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How Pediatricians Can Fight Childhood Obesity

For years, I had a straightforward approach to dealing with overweight children in my practice: at well-child visits, I would tell the family that the child was overweight, and we would discuss healthy eating and exercise habits. Off they would go, until their next well-child visit.

The thing is, it didn't work. They came back fatter the next year. We'd have the conversation again. And again, year after year. With a third of American children and two thirds of American adults overweight or obese, I'm not the only doctor out there failing.

I've been thinking recently about the definition of insanity attributed to Albert Einstein: doing the same thing over and over again and expecting different results. The way I was treating obesity definitely qualified as insane.

Obesity comes down to a simple energy equation: if you eat too many calories, or you don't burn off enough, or both, you gain weight. People know this. So why is everyone getting fat?
After talking with lots of overweight people, I think that there are four major reasons—the four "D's":

DENIAL. This is probably the main reason. People think that they, or their kids, aren't overweight (so many people are overweight that unless you are really obese, you don't stick out). They let themselves think that their diets aren't that bad, or that walking to the car from the store is enough exercise.

DELAYING. Next week they'll start the diet, or stop buying chips for the kids. Things are too nuts at work (or at home, or at school) right now. In the spring they'll join a gym or sign Junior up for soccer. It can wait (there's the denial again).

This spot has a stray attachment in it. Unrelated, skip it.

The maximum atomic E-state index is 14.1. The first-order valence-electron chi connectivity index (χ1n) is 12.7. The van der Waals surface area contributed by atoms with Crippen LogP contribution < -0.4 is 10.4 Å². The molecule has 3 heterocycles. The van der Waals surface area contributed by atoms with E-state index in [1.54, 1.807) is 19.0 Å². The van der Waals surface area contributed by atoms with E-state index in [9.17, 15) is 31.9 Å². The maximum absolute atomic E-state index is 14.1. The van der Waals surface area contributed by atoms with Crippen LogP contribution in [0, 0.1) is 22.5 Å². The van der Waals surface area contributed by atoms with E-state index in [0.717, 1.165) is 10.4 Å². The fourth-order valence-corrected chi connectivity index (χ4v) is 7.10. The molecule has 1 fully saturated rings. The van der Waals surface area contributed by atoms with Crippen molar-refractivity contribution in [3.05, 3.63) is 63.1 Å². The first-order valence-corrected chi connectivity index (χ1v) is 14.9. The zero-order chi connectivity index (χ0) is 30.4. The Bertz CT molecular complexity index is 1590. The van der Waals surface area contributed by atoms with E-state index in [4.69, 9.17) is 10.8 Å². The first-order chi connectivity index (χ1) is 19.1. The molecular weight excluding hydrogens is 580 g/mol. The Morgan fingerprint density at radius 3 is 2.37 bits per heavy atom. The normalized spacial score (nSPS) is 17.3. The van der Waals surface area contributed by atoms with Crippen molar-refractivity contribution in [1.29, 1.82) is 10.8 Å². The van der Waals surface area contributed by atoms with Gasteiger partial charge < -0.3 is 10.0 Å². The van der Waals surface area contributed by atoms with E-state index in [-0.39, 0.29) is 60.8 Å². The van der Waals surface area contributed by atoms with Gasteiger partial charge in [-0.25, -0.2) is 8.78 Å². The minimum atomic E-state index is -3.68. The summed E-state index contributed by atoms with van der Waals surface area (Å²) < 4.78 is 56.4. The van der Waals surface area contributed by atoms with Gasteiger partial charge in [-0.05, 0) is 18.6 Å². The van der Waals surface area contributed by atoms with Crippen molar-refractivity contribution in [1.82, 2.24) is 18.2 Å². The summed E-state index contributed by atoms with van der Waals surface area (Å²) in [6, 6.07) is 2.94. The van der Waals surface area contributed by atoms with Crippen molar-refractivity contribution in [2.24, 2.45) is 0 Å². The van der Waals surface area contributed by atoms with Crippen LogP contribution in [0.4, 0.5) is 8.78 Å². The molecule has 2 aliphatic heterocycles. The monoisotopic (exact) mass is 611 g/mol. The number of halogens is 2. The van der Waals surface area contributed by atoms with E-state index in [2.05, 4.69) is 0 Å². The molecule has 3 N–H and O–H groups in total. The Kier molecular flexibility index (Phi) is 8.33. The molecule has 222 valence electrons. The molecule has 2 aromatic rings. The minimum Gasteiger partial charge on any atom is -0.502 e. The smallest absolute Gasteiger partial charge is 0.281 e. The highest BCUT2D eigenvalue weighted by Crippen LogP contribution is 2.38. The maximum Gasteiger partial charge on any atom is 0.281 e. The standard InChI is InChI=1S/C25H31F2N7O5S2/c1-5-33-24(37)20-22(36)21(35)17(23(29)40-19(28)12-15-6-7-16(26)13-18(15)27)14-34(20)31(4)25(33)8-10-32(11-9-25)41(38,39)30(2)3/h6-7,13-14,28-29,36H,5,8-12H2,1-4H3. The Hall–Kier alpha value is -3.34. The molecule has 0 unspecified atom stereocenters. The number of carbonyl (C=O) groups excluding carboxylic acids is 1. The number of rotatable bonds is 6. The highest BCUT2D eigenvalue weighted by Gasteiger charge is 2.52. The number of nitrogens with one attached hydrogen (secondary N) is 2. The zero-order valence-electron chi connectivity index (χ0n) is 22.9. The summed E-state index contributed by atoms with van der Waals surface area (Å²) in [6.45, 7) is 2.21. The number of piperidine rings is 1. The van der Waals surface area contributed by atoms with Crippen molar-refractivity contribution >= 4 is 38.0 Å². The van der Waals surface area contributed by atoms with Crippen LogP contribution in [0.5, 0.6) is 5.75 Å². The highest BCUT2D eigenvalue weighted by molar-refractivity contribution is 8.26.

DISCOURAGEMENT. The hard truth is that losing weight takes work and time. It's easy, and understandable, to get discouraged and start thinking, why should I make myself miserable eating carrots and going to the gym if it's not doing anything anyway? Why should I make my kid miserable if he's not losing weight?

DIFFICULTY. For many people there are real obstacles. Healthy foods are more expensive and not always easily available. Gym memberships can be expensive, too—as can fees for sports teams for children. Many families live in neighborhoods where playing outside isn't safe.
We need people not just in health care but in government, education, agriculture, industry, and the media to take action if we want to address all the factors that contribute to obesity. But doctors have a central role to play. We are the ones sitting in those exam rooms with those patients, talking to them about their weight and their health; we are the ones who know, or who can know, the details of their lives. We are the ones whose words—clear, authoritative, and personalized--can have the most impact. We need to do this—and we need to do it in a way that recognizes the realities of how our patients think and live.

Here's what I'm doing. I'm going after denial by being very clear with people when they or their children are overweight, and by scaring them. Which isn't hard, because the consequences of obesity are scary: a higher risk of diabetes, heart disease, cancer, and orthopedic problems, not to mention social and emotional problems. As kids get older, I talk to them directly; sometimes they get it better than their parents.

I don't let people delay. I work with them to find a change they can make immediately—taking a daily walk, for example, or not buying soda—and then I see them frequently. Which helps fight discouragement, too, because even if they don't lose weight I can celebrate every change in lifestyle--and every pound not gained. If one diet or exercise idea doesn't work, we figure out a different one together. The message is that I'm not giving up.

To fight the difficulties, I spend time understanding their lives so that I can help them find solutions that make sense. I'm also learning as much as I can about community resources, like low-cost exercise options, or farmers' markets, and connecting families to them. Bit by bit, I'm seeing some success. Not much, and not in every patient, but enough to give me hope.

If all of us—doctors, parents, employers, teachers, legislators, everyone—do things differently, I think we might just turn this epidemic around. Let's stop being insane. There are lives at stake.

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